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The importance of reading has dawned on Finnish people

The importance of reading has dawned on Finnish people – the Finnish Reading Center published 10 Facts on Reading

Sixty percent of the Finns feel they do not read enough – mostly because of concentration difficulties and lack of time. Less reading leads to a lower reading literacy level. The most vulnerable members of society are more affected by literacy challenges.  

According to the survey made by the Finnish Reading Center, Finns of all ages recognize the importance of reading and would like to have more time for it. However, at the same time, the number of books read has decreased. People are aware of the advantages and benefits of reading but more and more Finnish parents no longer like to read. The parents’ reading habits, attitudes and the way in which they talk about learning play a significant role in the formation and development of young people’s reading and writing habits and skills. Individual differences in children’s linguistic skills are visible already at school start.

“Reading literacy is a future skill which will assist us in the changing society. Literacy helps us towards a better understanding of the surrounding world and ourselves. It is worrying that a growing share of Finnish people risk not to have access to social services and activities due to their low literacy level”, Ilmi Villacis of the Finnish Reading Center points out.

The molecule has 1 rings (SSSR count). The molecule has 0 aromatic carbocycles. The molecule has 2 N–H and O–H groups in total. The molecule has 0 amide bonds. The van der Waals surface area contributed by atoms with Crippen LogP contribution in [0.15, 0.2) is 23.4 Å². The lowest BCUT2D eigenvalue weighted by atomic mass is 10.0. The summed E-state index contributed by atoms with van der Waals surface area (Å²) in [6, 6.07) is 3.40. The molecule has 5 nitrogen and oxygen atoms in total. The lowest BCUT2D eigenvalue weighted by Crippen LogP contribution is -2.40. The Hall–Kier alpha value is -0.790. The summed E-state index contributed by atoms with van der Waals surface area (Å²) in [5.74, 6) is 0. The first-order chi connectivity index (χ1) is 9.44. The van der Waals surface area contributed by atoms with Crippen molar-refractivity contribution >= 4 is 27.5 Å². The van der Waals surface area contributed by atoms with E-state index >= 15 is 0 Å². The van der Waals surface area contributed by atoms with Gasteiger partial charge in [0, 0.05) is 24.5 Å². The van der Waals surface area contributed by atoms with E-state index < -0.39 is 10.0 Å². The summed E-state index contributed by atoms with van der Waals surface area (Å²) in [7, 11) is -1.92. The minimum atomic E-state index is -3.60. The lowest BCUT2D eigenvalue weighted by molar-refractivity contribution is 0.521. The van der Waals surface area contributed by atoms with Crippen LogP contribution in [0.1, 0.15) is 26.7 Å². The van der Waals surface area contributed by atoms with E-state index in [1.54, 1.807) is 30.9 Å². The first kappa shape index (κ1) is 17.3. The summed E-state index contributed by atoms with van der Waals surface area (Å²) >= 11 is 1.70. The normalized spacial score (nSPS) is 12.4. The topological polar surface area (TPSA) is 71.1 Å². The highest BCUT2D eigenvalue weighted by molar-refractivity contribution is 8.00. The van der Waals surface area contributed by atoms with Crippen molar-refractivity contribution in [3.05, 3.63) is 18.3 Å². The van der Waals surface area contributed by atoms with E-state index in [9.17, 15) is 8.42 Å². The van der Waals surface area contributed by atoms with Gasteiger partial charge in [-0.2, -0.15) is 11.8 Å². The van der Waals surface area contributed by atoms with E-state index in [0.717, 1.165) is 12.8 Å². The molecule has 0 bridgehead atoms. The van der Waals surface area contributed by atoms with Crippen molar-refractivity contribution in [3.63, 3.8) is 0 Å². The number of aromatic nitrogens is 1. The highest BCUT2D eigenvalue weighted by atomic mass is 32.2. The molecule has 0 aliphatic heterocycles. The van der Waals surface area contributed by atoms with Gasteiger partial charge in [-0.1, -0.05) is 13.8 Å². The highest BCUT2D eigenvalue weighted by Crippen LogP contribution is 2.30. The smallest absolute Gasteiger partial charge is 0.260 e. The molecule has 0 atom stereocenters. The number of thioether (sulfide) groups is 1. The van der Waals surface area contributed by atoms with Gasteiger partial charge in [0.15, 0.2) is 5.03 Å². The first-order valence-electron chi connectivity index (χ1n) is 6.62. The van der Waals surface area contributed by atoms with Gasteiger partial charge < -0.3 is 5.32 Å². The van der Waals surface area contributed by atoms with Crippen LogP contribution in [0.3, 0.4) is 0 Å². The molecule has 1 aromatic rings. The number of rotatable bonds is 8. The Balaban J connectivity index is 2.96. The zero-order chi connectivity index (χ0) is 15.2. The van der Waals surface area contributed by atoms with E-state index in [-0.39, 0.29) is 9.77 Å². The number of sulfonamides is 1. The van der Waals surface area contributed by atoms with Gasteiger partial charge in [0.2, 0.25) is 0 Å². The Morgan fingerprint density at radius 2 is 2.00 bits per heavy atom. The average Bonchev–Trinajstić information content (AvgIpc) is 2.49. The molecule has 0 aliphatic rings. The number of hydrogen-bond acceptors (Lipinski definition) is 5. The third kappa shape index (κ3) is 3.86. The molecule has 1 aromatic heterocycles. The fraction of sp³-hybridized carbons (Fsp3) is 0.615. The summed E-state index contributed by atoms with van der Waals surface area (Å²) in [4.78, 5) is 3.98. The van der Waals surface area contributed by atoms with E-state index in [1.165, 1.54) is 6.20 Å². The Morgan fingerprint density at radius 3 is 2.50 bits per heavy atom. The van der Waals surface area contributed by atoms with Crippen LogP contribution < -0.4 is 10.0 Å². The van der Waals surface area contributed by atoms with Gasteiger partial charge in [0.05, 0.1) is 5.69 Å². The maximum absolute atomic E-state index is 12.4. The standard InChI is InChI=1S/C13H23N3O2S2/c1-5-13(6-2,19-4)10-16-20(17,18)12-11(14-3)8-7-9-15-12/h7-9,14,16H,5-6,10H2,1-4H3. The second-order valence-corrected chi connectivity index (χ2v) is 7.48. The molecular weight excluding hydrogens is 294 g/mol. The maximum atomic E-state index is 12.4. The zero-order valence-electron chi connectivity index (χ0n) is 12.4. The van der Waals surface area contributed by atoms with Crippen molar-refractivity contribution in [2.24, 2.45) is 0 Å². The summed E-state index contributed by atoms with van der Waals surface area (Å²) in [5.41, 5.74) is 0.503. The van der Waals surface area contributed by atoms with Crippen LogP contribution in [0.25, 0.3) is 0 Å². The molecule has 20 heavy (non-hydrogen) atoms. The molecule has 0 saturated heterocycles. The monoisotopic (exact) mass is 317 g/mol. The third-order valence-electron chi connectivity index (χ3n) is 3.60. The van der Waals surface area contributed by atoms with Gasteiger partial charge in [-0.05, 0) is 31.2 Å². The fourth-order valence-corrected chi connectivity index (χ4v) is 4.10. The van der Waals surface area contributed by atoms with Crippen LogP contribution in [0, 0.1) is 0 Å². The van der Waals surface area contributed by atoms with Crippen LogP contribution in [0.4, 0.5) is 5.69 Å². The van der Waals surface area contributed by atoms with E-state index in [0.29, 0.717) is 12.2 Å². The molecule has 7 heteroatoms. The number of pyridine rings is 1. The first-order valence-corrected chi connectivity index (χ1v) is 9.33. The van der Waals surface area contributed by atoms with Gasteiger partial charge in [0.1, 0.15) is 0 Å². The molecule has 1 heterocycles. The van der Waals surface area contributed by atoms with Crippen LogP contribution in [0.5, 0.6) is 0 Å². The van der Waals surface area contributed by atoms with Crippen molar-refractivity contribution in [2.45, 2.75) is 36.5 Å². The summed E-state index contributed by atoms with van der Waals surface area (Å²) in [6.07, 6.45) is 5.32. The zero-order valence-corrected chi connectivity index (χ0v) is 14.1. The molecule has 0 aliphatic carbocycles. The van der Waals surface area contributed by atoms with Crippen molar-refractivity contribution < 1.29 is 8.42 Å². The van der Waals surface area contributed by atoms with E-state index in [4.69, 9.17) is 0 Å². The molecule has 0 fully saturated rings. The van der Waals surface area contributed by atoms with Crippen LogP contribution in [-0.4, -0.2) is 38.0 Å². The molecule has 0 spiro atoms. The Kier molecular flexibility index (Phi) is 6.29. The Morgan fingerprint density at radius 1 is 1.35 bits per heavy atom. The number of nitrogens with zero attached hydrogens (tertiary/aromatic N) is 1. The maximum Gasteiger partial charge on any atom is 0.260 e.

News about the importance of reading have an impact on reading habits

During the past few years, various levels of the Finnish society have come to realise the importance of reading and literacy.  Different reading projects and campaigns use inspiring methods to encourage people of all ages to read. About half of the Finns recognise the importance of reading about public discussions and debates, and 27 % of them feels that this has impacted their reading habits. News about reading also influence the families’ activeness in reading. The second most important incentive to read to the children is the information provided by the child welfare clinics about the importance of reading.

10 facts about reading

1. Six in ten Finnish people think they do not read enough
2. Information on early reading benefits impacts the reading habits of families
3. Reading to children provides them with almost a year’s head start on their educational path
4. Literacy becomes divergent, the impact of the socio-economic background on competences is growing
5. Schools have varying opportunities to engage in equal reading literary work
6. Individual actions inspire reading in the young
7. Society must recognise low-performing readers in all age groups
8. Supporting multilingualism promotes all learning
9. Society demands increasingly multifaceted literacy from us all
10. One in four Finnish people did more reading during the exceptional spring

+ Reading literacy work takes place on a wide front